Information for Parents


Esports or electronic sports are the result of when the gaming world and the sports world collide. Esports are competitive video games that have morphed into sports and are now watched, played and adored by almost 500 million people across the globe. They capture the imagination and have great appeal for the new generations, who live in a digital world and have pastime activities closely related to it.

Watch this video by CNBC on the world of esports


See why NZ schools are engaging in esports

Gaming is becoming a major aspect of our children’s lives. Our kids are constantly surrounded by technology and the internet has become their social gathering place. Esports is now in over 80 secondary schools around the country who are using esports to help develop healthy gaming habits and confident, successful students.


1 Connect with a local esports organisation.
One of the best ways to understand the world of esports, is to attend a live event. Our member organisations host live events throughout the year and we have many parents who can credit these events for helping them truly understand the passion, the skill and the community of esports. You can use the link below to connect with a local organisation

2 Learn about the game.
Understanding what your child is doing is a major step to being able to support, connect with and protect your child in the digital world. Our knowledge base is full of additional articles for parents to understand the world of esports to help you make the best decisions for your child. You can also visit our front page for detailed information on a few popular esports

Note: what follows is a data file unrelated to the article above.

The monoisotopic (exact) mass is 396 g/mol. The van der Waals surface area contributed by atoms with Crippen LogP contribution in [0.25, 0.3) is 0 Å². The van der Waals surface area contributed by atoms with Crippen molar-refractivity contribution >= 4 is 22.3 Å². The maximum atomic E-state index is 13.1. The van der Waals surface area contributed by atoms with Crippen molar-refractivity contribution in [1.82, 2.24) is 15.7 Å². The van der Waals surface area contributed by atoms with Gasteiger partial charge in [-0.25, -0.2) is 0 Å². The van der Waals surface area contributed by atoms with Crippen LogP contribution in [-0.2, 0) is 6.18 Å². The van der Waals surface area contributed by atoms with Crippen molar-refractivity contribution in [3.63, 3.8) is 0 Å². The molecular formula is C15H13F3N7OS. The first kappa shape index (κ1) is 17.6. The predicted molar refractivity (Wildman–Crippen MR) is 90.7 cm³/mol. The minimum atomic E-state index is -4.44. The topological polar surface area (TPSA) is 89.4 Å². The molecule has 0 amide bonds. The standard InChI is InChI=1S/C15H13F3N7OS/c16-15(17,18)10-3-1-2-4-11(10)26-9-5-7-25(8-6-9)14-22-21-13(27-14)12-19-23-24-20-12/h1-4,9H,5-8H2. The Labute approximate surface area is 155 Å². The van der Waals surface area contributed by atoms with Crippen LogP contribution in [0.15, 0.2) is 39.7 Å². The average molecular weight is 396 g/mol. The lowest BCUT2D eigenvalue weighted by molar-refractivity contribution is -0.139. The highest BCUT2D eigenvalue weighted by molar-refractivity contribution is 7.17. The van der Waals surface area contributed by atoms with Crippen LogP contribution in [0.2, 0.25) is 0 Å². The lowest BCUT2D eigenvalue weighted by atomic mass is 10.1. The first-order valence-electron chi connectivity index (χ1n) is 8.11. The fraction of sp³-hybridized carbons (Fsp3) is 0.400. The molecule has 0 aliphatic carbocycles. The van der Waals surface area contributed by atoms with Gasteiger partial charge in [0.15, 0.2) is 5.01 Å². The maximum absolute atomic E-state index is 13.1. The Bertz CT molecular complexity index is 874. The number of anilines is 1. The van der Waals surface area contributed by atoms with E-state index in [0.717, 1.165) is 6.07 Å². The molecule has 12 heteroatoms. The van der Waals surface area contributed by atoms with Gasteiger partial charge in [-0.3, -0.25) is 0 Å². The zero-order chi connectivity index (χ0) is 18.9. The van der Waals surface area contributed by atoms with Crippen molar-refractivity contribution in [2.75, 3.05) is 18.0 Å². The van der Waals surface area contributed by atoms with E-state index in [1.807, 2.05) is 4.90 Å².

3 Set Boundaries. 
Just like you can over-train in any other sport, esports should be allowed in moderation. Research suggests diminishing returns on cognitive benefits after 2.5 – 3 hours. Consistent sleep, physical exercise, and other sporting activities are all valuable tools to improve performance and maintain a play life balance.

4 Become a member. 
The New Zealand Esports Federation is a volunteer driven community filled with passionate individuals who are happy to share their experiences and expertise. Becoming a member not only helps support us, but connects you to our community, delivers up to date esports news, and resources straight to your inbox. 


Esports is a new and emerging activity in our country. For many New Zealanders, it’s a new world that we don’t know a lot about and it can be intimidating to engage with.

However, esports is a positive vehicle to help your child engage in gaming safely and to develop healthy gaming habits.

Below are a few of the most common benefits of esports


Esports is primarily a competition of the mind. It is well documented that esports have many positive cognitive benefits that can also transfer into an academic setting.

A systematic review examining the neural bases of video-gaming found that video game players show enhanced attention functions, increased visuospatial functions, enhanced cognitive control, or the ability to manage tasks or information simultaneously (Palaus et al., 2017).

Various other studies cite an enhanced range of other cognitive abilities such as; processing speed, deductive reasoning, mathematical intelligence, greater sensitivity to contrasts, better eye-to-hand coordination and superior memory.

Although it may not seem like it when you child is alone in their room gaming, esports in itself is a very social activity. It’s built around inclusive participation and breaking down social barriers.

The #1 reason why kiwis participated or attended esports events in 2021 was for the sense of community and belonging.

73.8% of the 896 kiwi gamers surveyed said they built friendships while gaming that extend beyond the game. 

During the pandemic lockdowns, Digital New Zealand 2022 report indicated that 76% of parents played games with their children as a way to connect with them, and 3/4 kiwi games who play video games do so to stay connected socially.